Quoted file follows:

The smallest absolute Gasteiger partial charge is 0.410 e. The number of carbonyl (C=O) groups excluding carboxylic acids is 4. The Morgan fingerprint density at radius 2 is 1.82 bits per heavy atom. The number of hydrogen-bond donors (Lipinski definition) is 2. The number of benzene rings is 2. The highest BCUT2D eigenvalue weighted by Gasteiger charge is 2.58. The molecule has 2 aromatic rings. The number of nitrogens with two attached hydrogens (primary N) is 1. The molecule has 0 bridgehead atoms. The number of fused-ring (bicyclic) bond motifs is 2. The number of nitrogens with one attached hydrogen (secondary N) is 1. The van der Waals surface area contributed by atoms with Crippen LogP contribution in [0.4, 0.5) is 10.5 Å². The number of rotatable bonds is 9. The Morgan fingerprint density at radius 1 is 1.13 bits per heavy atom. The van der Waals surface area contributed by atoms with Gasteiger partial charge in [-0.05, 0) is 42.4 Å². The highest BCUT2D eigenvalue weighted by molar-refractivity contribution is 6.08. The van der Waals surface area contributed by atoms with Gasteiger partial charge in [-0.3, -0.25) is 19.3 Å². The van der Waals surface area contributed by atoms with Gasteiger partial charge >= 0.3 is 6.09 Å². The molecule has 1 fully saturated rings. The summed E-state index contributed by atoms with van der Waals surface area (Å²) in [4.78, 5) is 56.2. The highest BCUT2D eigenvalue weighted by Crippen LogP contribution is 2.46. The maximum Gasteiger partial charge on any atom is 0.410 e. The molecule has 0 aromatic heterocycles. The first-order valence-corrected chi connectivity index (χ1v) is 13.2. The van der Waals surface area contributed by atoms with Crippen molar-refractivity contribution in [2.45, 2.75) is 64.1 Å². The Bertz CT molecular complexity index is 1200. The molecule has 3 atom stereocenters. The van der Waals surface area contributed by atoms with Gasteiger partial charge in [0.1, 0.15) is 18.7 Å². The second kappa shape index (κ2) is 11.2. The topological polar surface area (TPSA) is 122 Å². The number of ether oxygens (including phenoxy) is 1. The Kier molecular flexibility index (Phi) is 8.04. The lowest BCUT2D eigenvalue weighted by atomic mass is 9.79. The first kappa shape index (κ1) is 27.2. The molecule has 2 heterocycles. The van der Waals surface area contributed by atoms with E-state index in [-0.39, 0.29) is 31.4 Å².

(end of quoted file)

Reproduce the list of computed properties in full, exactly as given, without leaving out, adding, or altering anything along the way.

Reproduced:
The smallest absolute Gasteiger partial charge is 0.410 e. The number of carbonyl (C=O) groups excluding carboxylic acids is 4. The Morgan fingerprint density at radius 2 is 1.82 bits per heavy atom. The number of hydrogen-bond donors (Lipinski definition) is 2. The number of benzene rings is 2. The highest BCUT2D eigenvalue weighted by Gasteiger charge is 2.58. The molecule has 2 aromatic rings. The number of nitrogens with two attached hydrogens (primary N) is 1. The molecule has 0 bridgehead atoms. The number of fused-ring (bicyclic) bond motifs is 2. The number of nitrogens with one attached hydrogen (secondary N) is 1. The van der Waals surface area contributed by atoms with Crippen LogP contribution in [0.4, 0.5) is 10.5 Å². The number of rotatable bonds is 9. The Morgan fingerprint density at radius 1 is 1.13 bits per heavy atom. The van der Waals surface area contributed by atoms with Gasteiger partial charge in [-0.05, 0) is 42.4 Å². The highest BCUT2D eigenvalue weighted by molar-refractivity contribution is 6.08. The van der Waals surface area contributed by atoms with Gasteiger partial charge in [-0.3, -0.25) is 19.3 Å². The van der Waals surface area contributed by atoms with Gasteiger partial charge >= 0.3 is 6.09 Å². The molecule has 1 fully saturated rings. The summed E-state index contributed by atoms with van der Waals surface area (Å²) in [4.78, 5) is 56.2. The highest BCUT2D eigenvalue weighted by Crippen LogP contribution is 2.46. The maximum Gasteiger partial charge on any atom is 0.410 e. The molecule has 0 aromatic heterocycles. The first-order valence-corrected chi connectivity index (χ1v) is 13.2. The van der Waals surface area contributed by atoms with Crippen molar-refractivity contribution in [2.45, 2.75) is 64.1 Å². The Bertz CT molecular complexity index is 1200. The molecule has 3 atom stereocenters. The van der Waals surface area contributed by atoms with Gasteiger partial charge in [0.1, 0.15) is 18.7 Å². The second kappa shape index (κ2) is 11.2. The topological polar surface area (TPSA) is 122 Å². The number of ether oxygens (including phenoxy) is 1. The Kier molecular flexibility index (Phi) is 8.04. The lowest BCUT2D eigenvalue weighted by atomic mass is 9.79. The first kappa shape index (κ1) is 27.2. The molecule has 2 heterocycles. The van der Waals surface area contributed by atoms with E-state index in [-0.39, 0.29) is 31.4 Å².